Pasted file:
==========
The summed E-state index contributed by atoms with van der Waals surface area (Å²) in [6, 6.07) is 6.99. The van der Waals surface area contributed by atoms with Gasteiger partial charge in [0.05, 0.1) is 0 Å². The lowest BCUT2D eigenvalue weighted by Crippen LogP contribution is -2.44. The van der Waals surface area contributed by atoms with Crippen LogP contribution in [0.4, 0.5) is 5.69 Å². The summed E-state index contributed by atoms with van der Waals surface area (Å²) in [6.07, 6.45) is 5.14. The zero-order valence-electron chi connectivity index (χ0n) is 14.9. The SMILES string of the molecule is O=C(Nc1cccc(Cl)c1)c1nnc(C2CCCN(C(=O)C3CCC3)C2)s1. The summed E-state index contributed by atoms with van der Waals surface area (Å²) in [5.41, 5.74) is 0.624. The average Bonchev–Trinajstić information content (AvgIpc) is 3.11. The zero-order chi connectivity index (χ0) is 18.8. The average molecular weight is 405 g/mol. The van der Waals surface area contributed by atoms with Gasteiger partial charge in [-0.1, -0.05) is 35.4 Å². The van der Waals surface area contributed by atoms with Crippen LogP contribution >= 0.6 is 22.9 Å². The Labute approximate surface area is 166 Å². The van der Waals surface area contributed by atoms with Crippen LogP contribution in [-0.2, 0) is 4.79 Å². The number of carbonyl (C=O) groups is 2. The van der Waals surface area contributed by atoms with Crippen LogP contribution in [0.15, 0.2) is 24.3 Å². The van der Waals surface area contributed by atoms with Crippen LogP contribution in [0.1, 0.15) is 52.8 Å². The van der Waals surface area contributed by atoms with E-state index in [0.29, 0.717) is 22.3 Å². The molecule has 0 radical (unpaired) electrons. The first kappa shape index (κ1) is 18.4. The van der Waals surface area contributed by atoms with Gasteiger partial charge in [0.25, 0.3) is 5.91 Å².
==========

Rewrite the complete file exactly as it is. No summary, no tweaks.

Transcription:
The summed E-state index contributed by atoms with van der Waals surface area (Å²) in [6, 6.07) is 6.99. The van der Waals surface area contributed by atoms with Gasteiger partial charge in [0.05, 0.1) is 0 Å². The lowest BCUT2D eigenvalue weighted by Crippen LogP contribution is -2.44. The van der Waals surface area contributed by atoms with Crippen LogP contribution in [0.4, 0.5) is 5.69 Å². The summed E-state index contributed by atoms with van der Waals surface area (Å²) in [6.07, 6.45) is 5.14. The zero-order valence-electron chi connectivity index (χ0n) is 14.9. The SMILES string of the molecule is O=C(Nc1cccc(Cl)c1)c1nnc(C2CCCN(C(=O)C3CCC3)C2)s1. The summed E-state index contributed by atoms with van der Waals surface area (Å²) in [5.41, 5.74) is 0.624. The average Bonchev–Trinajstić information content (AvgIpc) is 3.11. The zero-order chi connectivity index (χ0) is 18.8. The average molecular weight is 405 g/mol. The van der Waals surface area contributed by atoms with Gasteiger partial charge in [-0.1, -0.05) is 35.4 Å². The van der Waals surface area contributed by atoms with Crippen LogP contribution >= 0.6 is 22.9 Å². The Labute approximate surface area is 166 Å². The van der Waals surface area contributed by atoms with Crippen LogP contribution in [-0.2, 0) is 4.79 Å². The number of carbonyl (C=O) groups is 2. The van der Waals surface area contributed by atoms with Crippen LogP contribution in [0.15, 0.2) is 24.3 Å². The van der Waals surface area contributed by atoms with Crippen LogP contribution in [0.1, 0.15) is 52.8 Å². The van der Waals surface area contributed by atoms with E-state index in [0.29, 0.717) is 22.3 Å². The molecule has 0 radical (unpaired) electrons. The first kappa shape index (κ1) is 18.4. The van der Waals surface area contributed by atoms with Gasteiger partial charge in [0.25, 0.3) is 5.91 Å².